District attorney

A Death Penalty Advocate’s Sad Argument

July 17, 2015

The modern American death penalty has few advocates as aggressive and outspoken as Dale Cox. He is the acting district attorney of Caddo Parish, La., a poor region in one of the nation’s poorest states. From 2010 to 2014, prosecutors in Caddo Parish won more death sentences per capita than anywhere else in the country.

In March Mr. Cox drew national news coverage for his response to a former colleague’s public apology for putting a man on death row who later turned out to be innocent. “I think we need to kill more people,” Mr. Cox said.

The purpose of the death penalty, he has said repeatedly, is not to deter crime but to exact revenge. “Retribution is a valid societal interest,” he told The New York Times.

He has denied that the death penalty is racist or arbitrary, even though Caddo Parish, like most places in the country, applies it disproportionately in cases involving black defendants.

His concern about the method of execution is whether it inflicts enough pain. In a recent case of a man sentenced to death for suffocating his 1-year-old son, Mr. Cox was upset that lethal injection would be used. The convict, he said, “deserves as much physical suffering as it is humanly possible to endure before he dies

But on July 14, Mr. Cox — who took over as top prosecutor when his boss died suddenly in April — announced that he would not run for election in the fall, as he had originally planned.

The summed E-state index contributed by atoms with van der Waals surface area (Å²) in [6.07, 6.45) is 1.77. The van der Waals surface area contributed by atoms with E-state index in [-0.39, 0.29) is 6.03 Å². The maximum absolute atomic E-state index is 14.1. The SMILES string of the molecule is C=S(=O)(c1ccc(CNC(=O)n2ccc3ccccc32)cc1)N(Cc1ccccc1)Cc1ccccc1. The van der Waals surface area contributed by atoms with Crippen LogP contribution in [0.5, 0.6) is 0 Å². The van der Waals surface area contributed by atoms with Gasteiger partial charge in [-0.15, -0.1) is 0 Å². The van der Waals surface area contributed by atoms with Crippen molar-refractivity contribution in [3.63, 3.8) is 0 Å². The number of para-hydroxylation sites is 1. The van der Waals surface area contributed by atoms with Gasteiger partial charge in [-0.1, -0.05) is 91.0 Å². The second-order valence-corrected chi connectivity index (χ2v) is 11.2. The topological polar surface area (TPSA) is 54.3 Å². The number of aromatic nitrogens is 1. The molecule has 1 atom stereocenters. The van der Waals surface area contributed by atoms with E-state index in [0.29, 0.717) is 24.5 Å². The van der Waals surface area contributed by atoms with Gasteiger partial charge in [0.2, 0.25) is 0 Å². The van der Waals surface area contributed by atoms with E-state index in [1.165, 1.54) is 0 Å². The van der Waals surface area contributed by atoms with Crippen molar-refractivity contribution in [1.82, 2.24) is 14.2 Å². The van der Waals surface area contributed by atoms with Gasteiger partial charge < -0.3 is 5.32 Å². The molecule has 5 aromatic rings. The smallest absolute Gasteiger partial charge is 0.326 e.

His reasoning? Beyond the usual comment that the media attention was a distraction, he said, “I have come to believe that my position on the death penalty is a minority position among the members of this community.”

It was an interesting admission for several reasons, not least of which is that Mr. Cox himself used to be opposed to capital punishment. Raised Catholic and educated in a Jesuit school, he left an earlier job in the district attorney’s office because of his discomfort with such cases, according to a New Yorker profile of Mr. Cox published this month.

Over the years he changed his mind, he explained, in reaction to the cases of unspeakable brutality that he was exposed to as a prosecutor. “The nature of the work is so serious that there’d be something wrong if it didn’t change you,” Mr. Cox told The Times, saying also that he now takes medicine for depression.